Stocks Pare Gains on Iraq War Fears

Technology stocks rose Friday, led by semiconductors after a brokerage warmed to sector giant Intel Corp., and blue chips eked out slim gains on data showing improvement in the U.S. economy. But the broad market logged its third down month in a row amid renewed concerns over a U.S. war with Iraq.

The blue-chip Dow Jones industrial average gained 6.09 points, or 0.08 percent, to 7,891.08, after earlier rising to an intraday high of 7,965.80. The tech-laced Nasdaq Composite rose 13.60 points, or 1.03 percent, to 1,337.54 and the broad Standard & Poor's 500 edged up 3.87 points, or 0.46 percent, to 841.15.

For February, the Dow fell about 2.02 percent, while the S&P 500 was off 1.70 percent. In contrast, the Nasdaq finished February up 1.26 percent, after snapping a two-month losing streak in January.

"People are still afraid that something will go off in the Middle East," said Todd Clark, head of listed trading at Wells Fargo Securities in San Francisco. Clark said the Iraqi decision to destroy its missiles was viewed positively, but then President Bush said it wouldn't be enough to meet a United Nations resolution that the country disarm.

Stocks rallied earlier on surprisingly healthy readings on business activity in the U.S. Midwest and economic growth for the fourth quarter of 2002, when the U.S. economy grew at twice the annual rate than previously estimated as businesses rebuilt inventories and consumers opened the wallets.

"The economic news was pretty good. Everything was slightly higher. But we have been having a seesaw market," said Andrew Baker, senior trader at Wedbush Morgan. "People don't see the need to chase these rallies when nothing's been resolved."

Market watchers said the specter of an imminent U.S. attack on Iraq is haunting Wall Street. Iraq said in principle it would obey United Nations orders to destroy its ballistic missiles, but the United States pressed on with its military buildup in the Gulf region.

"When you have so much geopolitical uncertainty, you don't want to go home with any large position one way or another," said Craig Cummins, a trader at Cantor Fitzgerald. "I know that our objective is to go home as flat as possible until there is some closure in the Middle East."

Intel (INTC) rose 56 cents, or 3.4 percent, to $17.26, helping the Dow. Investment house Lehman Brothers raised its per-share profit outlook for Intel, the world's largest maker of computer chips, in 2003 and in 2004, citing overseas demand and market share gains. It was the most active stock on Nasdaq.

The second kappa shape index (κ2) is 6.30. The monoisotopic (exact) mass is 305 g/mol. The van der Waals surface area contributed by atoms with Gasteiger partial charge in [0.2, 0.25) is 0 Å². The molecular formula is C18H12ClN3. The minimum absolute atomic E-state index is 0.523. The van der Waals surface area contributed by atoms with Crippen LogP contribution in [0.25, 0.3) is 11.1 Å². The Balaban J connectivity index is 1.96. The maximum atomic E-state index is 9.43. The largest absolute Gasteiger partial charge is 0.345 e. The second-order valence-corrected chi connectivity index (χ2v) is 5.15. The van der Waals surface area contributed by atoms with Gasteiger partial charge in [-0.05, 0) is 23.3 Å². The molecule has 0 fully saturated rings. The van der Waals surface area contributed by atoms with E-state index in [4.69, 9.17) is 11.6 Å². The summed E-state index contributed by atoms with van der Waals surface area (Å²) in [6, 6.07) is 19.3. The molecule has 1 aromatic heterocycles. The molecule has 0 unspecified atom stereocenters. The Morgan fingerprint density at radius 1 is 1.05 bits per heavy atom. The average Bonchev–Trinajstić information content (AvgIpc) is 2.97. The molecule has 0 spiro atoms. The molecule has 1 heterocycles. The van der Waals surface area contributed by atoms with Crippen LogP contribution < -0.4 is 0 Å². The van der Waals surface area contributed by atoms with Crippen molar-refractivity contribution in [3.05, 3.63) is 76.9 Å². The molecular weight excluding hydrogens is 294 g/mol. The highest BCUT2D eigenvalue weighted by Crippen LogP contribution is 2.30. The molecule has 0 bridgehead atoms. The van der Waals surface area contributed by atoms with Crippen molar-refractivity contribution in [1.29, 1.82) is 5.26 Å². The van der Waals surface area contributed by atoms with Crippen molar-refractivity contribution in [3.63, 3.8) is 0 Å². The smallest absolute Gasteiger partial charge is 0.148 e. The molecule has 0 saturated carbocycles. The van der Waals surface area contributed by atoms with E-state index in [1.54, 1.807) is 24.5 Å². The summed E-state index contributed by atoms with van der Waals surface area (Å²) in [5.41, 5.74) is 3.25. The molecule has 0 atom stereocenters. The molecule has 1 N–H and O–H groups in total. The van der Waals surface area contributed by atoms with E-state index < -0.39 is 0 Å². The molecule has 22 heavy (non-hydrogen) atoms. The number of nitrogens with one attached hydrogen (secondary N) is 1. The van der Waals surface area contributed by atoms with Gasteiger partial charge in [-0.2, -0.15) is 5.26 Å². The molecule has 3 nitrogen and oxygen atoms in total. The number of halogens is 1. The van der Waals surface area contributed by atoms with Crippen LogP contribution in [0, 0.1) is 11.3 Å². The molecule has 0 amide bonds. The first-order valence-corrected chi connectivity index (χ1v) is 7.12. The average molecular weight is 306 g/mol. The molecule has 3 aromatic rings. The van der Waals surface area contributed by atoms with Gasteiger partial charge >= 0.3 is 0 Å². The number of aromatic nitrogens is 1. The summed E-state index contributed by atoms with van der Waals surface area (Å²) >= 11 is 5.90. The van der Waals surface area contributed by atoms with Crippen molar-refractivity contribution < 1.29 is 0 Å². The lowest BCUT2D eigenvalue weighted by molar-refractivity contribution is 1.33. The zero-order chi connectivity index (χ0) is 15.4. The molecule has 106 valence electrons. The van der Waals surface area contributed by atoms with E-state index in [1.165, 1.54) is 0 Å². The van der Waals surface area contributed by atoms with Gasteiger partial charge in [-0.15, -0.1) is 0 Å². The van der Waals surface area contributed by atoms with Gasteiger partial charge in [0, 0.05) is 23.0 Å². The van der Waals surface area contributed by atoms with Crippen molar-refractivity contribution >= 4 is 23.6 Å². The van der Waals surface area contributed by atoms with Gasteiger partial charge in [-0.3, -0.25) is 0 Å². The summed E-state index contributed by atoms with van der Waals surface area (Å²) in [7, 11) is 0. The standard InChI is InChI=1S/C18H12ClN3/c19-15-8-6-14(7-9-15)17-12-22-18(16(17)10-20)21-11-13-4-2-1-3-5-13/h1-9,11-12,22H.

The Philadelphia semiconductor index rose 2.78 percent, reflecting gains by Xilinx Inc. up $1.12 at $22.90, and KLA Tencor , up 62 cents at $35.75.

International Business Machines Corp. (IBM) rose 67 cents to $77.95, also lifting the Dow. IBM said it signed a six-year technology deal worth about $1 billion with France's biggest insurer, Axa -- a move Axa expects will save it money.

Gap Inc. (GPS) sank $1.78, or 12 percent, to $13.04. The No. 1 U.S. specialty apparel retailer swung to a fourth-quarter profit, helped by popular holiday goods, but noted that the spring season was off to an unexpectedly slow start.

Specialty drug company First Horizon Pharmaceutical Corp. (FHRX) plunged $3.74, or almost 65 percent, to $2.06 and ranked among the most actively traded shares on Nasdaq. The company reported slightly higher fourth-quarter income, but warned that first-quarter results will fall short of previous expectations and said it will start a reorganization plan.

Software maker Novell Inc. (NOVL) lost 48 cents or close to 16 percent to $2.60. Novell moved to a fiscal first-quarter loss as revenues fell, and said it would not issue near-term forecasts due to the weak economy and the threat of war.

Univision Communications Inc. (UVN) climbed 95 cents, or 4 percent, to $24.77 after the nation's biggest Spanish-language broadcaster said it expects earnings to exceed consensus estimates. On Friday, shareholders of both Univision and Hispanic Broadcasting Corp. approved Univision's proposed acquisition of Hispanic Broadcasting, a deal that will make Univision the biggest Spanish-language radio operator in the United States.

Stocks had opened higher after the government revised its latest reading on U.S. economic growth to show an annual expansion rate of 1.4 percent in the fourth quarter of 2002, twice the gain of 0.7 percent it reported a month ago.

The market extended gains after another report showed business activity in the Midwest grew in February for a fourth straight month. The National Association of Purchasing Management-Chicago said its business gauge fell to 54.9 from 56.0 in January , but still beat estimates of a read of 53.

A separate report early in the day showed that consumer sentiment hit its lowest level in nine years in February, but still beat Wall Street's expectations.

Advancing stocks outpaced decliners by a ratio of 9 to 7 on the New York Stock Exchange but gainers were narrowly outnumbered by losers on Nasdaq. More than 744 million shares changed hands on the Big Board, and more than 770 million on Nasdaq in moderate trading.

The Russell 2000 index, the barometer of smaller company stocks, slipped 0.91, or 0.3 percent, to 360.52.

Overseas, Japan's Nikkei stock average finished Friday essentially flat, rising just 0.04 percent. In Europe, France's CAC-40 rose 1.4 percent, Britain's FTSE 100 advanced 2.4 percent and Germany's DAX index gained 1.4 percent.

Reuters and the Associated Press contributed to this report.